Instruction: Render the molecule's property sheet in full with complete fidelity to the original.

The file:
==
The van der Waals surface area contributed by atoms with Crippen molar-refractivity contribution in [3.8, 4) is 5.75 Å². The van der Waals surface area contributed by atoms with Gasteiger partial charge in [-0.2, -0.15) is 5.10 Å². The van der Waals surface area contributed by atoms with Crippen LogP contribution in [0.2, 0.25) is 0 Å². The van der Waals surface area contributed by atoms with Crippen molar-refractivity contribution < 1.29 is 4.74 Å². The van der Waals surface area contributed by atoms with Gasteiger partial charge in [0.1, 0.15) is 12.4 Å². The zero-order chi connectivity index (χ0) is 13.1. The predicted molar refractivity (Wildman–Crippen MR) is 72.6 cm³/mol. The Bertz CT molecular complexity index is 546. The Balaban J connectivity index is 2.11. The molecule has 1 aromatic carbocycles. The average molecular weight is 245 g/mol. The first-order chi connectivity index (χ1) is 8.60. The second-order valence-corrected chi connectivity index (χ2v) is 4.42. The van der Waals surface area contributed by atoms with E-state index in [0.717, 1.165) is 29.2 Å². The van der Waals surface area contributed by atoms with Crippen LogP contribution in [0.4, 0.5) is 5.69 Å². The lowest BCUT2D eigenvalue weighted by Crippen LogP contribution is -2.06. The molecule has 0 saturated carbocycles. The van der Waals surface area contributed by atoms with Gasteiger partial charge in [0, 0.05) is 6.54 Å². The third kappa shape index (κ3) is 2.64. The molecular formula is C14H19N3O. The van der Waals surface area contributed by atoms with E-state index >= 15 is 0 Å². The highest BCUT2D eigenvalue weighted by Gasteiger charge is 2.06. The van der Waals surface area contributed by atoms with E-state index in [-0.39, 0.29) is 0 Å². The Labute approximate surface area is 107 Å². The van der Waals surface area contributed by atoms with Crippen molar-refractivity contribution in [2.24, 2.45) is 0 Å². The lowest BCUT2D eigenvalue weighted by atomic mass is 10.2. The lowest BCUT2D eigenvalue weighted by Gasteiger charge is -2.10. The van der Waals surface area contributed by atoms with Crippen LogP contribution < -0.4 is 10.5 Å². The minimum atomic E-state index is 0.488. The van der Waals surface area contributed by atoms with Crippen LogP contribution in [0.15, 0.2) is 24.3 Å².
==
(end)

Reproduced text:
The van der Waals surface area contributed by atoms with Crippen molar-refractivity contribution in [3.8, 4) is 5.75 Å². The van der Waals surface area contributed by atoms with Gasteiger partial charge in [-0.2, -0.15) is 5.10 Å². The van der Waals surface area contributed by atoms with Crippen LogP contribution in [0.2, 0.25) is 0 Å². The van der Waals surface area contributed by atoms with Crippen molar-refractivity contribution < 1.29 is 4.74 Å². The van der Waals surface area contributed by atoms with Gasteiger partial charge in [0.1, 0.15) is 12.4 Å². The zero-order chi connectivity index (χ0) is 13.1. The predicted molar refractivity (Wildman–Crippen MR) is 72.6 cm³/mol. The Bertz CT molecular complexity index is 546. The Balaban J connectivity index is 2.11. The molecule has 1 aromatic carbocycles. The average molecular weight is 245 g/mol. The first-order chi connectivity index (χ1) is 8.60. The second-order valence-corrected chi connectivity index (χ2v) is 4.42. The van der Waals surface area contributed by atoms with E-state index in [0.717, 1.165) is 29.2 Å². The van der Waals surface area contributed by atoms with Crippen LogP contribution in [0.4, 0.5) is 5.69 Å². The lowest BCUT2D eigenvalue weighted by Crippen LogP contribution is -2.06. The molecule has 0 saturated carbocycles. The van der Waals surface area contributed by atoms with Gasteiger partial charge in [0, 0.05) is 6.54 Å². The third kappa shape index (κ3) is 2.64. The molecular formula is C14H19N3O. The van der Waals surface area contributed by atoms with E-state index >= 15 is 0 Å². The highest BCUT2D eigenvalue weighted by Gasteiger charge is 2.06. The van der Waals surface area contributed by atoms with E-state index in [-0.39, 0.29) is 0 Å². The Labute approximate surface area is 107 Å². The van der Waals surface area contributed by atoms with Crippen molar-refractivity contribution in [2.24, 2.45) is 0 Å². The lowest BCUT2D eigenvalue weighted by atomic mass is 10.2. The lowest BCUT2D eigenvalue weighted by Gasteiger charge is -2.10. The van der Waals surface area contributed by atoms with Crippen LogP contribution < -0.4 is 10.5 Å². The minimum atomic E-state index is 0.488. The van der Waals surface area contributed by atoms with Crippen LogP contribution in [0.15, 0.2) is 24.3 Å².